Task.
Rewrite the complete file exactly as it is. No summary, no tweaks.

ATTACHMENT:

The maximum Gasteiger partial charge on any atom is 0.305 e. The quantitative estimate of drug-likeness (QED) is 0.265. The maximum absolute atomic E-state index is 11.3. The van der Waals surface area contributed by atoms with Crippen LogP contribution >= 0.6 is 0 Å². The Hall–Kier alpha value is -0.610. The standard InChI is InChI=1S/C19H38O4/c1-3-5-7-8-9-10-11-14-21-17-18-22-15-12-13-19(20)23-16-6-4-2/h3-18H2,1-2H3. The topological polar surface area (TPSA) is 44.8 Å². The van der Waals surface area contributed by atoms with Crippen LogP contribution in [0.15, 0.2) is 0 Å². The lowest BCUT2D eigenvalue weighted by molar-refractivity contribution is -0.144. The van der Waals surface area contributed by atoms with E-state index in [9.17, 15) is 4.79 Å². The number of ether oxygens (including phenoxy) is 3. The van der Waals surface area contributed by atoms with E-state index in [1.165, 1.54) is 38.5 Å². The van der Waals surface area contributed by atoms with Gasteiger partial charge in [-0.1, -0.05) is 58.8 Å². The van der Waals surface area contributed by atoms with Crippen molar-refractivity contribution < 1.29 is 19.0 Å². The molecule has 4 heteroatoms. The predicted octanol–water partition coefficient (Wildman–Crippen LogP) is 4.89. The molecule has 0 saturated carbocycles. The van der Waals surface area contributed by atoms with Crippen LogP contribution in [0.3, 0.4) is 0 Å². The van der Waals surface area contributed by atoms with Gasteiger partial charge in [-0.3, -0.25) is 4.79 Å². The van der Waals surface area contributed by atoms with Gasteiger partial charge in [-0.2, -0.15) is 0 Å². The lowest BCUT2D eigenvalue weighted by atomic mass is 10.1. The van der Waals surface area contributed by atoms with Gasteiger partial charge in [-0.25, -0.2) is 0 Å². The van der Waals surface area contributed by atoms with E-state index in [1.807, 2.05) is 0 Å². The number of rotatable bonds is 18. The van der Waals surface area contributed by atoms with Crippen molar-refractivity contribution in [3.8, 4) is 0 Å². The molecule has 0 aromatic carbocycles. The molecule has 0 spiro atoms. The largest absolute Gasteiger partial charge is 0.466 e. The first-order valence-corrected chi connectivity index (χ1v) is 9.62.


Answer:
The maximum Gasteiger partial charge on any atom is 0.305 e. The quantitative estimate of drug-likeness (QED) is 0.265. The maximum absolute atomic E-state index is 11.3. The van der Waals surface area contributed by atoms with Crippen LogP contribution >= 0.6 is 0 Å². The Hall–Kier alpha value is -0.610. The standard InChI is InChI=1S/C19H38O4/c1-3-5-7-8-9-10-11-14-21-17-18-22-15-12-13-19(20)23-16-6-4-2/h3-18H2,1-2H3. The topological polar surface area (TPSA) is 44.8 Å². The van der Waals surface area contributed by atoms with Crippen LogP contribution in [0.15, 0.2) is 0 Å². The lowest BCUT2D eigenvalue weighted by molar-refractivity contribution is -0.144. The van der Waals surface area contributed by atoms with E-state index in [9.17, 15) is 4.79 Å². The number of ether oxygens (including phenoxy) is 3. The van der Waals surface area contributed by atoms with E-state index in [1.165, 1.54) is 38.5 Å². The van der Waals surface area contributed by atoms with Gasteiger partial charge in [-0.1, -0.05) is 58.8 Å². The van der Waals surface area contributed by atoms with Crippen molar-refractivity contribution < 1.29 is 19.0 Å². The molecule has 4 heteroatoms. The predicted octanol–water partition coefficient (Wildman–Crippen LogP) is 4.89. The molecule has 0 saturated carbocycles. The van der Waals surface area contributed by atoms with Crippen LogP contribution in [0.3, 0.4) is 0 Å². The van der Waals surface area contributed by atoms with Gasteiger partial charge in [-0.3, -0.25) is 4.79 Å². The van der Waals surface area contributed by atoms with Gasteiger partial charge in [-0.2, -0.15) is 0 Å². The lowest BCUT2D eigenvalue weighted by atomic mass is 10.1. The van der Waals surface area contributed by atoms with Gasteiger partial charge in [-0.25, -0.2) is 0 Å². The van der Waals surface area contributed by atoms with E-state index in [1.807, 2.05) is 0 Å². The number of rotatable bonds is 18. The van der Waals surface area contributed by atoms with Crippen molar-refractivity contribution in [3.8, 4) is 0 Å². The molecule has 0 aromatic carbocycles. The molecule has 0 spiro atoms. The largest absolute Gasteiger partial charge is 0.466 e. The first-order valence-corrected chi connectivity index (χ1v) is 9.62.